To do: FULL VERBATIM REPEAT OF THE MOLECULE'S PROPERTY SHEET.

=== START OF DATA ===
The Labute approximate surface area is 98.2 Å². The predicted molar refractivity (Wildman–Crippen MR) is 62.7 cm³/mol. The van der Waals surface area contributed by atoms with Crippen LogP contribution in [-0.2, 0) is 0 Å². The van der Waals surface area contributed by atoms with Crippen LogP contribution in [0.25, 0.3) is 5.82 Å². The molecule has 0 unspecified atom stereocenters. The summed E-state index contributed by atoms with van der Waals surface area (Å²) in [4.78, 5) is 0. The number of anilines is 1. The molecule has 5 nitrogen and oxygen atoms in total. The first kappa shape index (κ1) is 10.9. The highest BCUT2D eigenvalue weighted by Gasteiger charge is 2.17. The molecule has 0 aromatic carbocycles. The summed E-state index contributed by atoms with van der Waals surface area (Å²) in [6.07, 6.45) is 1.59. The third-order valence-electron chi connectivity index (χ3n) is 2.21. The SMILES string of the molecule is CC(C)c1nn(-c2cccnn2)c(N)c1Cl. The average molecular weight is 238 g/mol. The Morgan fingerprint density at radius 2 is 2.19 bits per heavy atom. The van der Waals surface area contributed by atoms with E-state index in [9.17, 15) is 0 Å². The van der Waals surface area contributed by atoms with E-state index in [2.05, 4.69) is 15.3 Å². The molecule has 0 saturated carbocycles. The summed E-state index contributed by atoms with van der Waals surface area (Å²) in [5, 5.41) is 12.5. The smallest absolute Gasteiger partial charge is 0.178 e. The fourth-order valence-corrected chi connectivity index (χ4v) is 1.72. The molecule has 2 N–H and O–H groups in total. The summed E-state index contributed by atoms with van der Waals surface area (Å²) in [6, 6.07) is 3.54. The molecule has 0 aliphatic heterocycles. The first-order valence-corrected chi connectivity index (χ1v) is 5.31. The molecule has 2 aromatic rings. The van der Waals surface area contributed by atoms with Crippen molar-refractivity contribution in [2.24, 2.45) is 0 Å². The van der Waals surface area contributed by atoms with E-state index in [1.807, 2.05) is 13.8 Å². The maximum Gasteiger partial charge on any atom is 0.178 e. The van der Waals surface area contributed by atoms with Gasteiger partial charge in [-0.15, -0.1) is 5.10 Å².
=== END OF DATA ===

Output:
The Labute approximate surface area is 98.2 Å². The predicted molar refractivity (Wildman–Crippen MR) is 62.7 cm³/mol. The van der Waals surface area contributed by atoms with Crippen LogP contribution in [-0.2, 0) is 0 Å². The van der Waals surface area contributed by atoms with Crippen LogP contribution in [0.25, 0.3) is 5.82 Å². The molecule has 0 unspecified atom stereocenters. The summed E-state index contributed by atoms with van der Waals surface area (Å²) in [4.78, 5) is 0. The number of anilines is 1. The molecule has 5 nitrogen and oxygen atoms in total. The first kappa shape index (κ1) is 10.9. The highest BCUT2D eigenvalue weighted by Gasteiger charge is 2.17. The molecule has 0 aromatic carbocycles. The summed E-state index contributed by atoms with van der Waals surface area (Å²) in [6.07, 6.45) is 1.59. The third-order valence-electron chi connectivity index (χ3n) is 2.21. The SMILES string of the molecule is CC(C)c1nn(-c2cccnn2)c(N)c1Cl. The average molecular weight is 238 g/mol. The Morgan fingerprint density at radius 2 is 2.19 bits per heavy atom. The van der Waals surface area contributed by atoms with E-state index in [9.17, 15) is 0 Å². The van der Waals surface area contributed by atoms with E-state index in [2.05, 4.69) is 15.3 Å². The molecule has 0 saturated carbocycles. The summed E-state index contributed by atoms with van der Waals surface area (Å²) in [5, 5.41) is 12.5. The smallest absolute Gasteiger partial charge is 0.178 e. The fourth-order valence-corrected chi connectivity index (χ4v) is 1.72. The molecule has 2 N–H and O–H groups in total. The summed E-state index contributed by atoms with van der Waals surface area (Å²) in [6, 6.07) is 3.54. The molecule has 0 aliphatic heterocycles. The first-order valence-corrected chi connectivity index (χ1v) is 5.31. The molecule has 2 aromatic rings. The van der Waals surface area contributed by atoms with Crippen molar-refractivity contribution in [2.24, 2.45) is 0 Å². The van der Waals surface area contributed by atoms with E-state index in [1.807, 2.05) is 13.8 Å². The maximum Gasteiger partial charge on any atom is 0.178 e. The van der Waals surface area contributed by atoms with Gasteiger partial charge in [-0.15, -0.1) is 5.10 Å².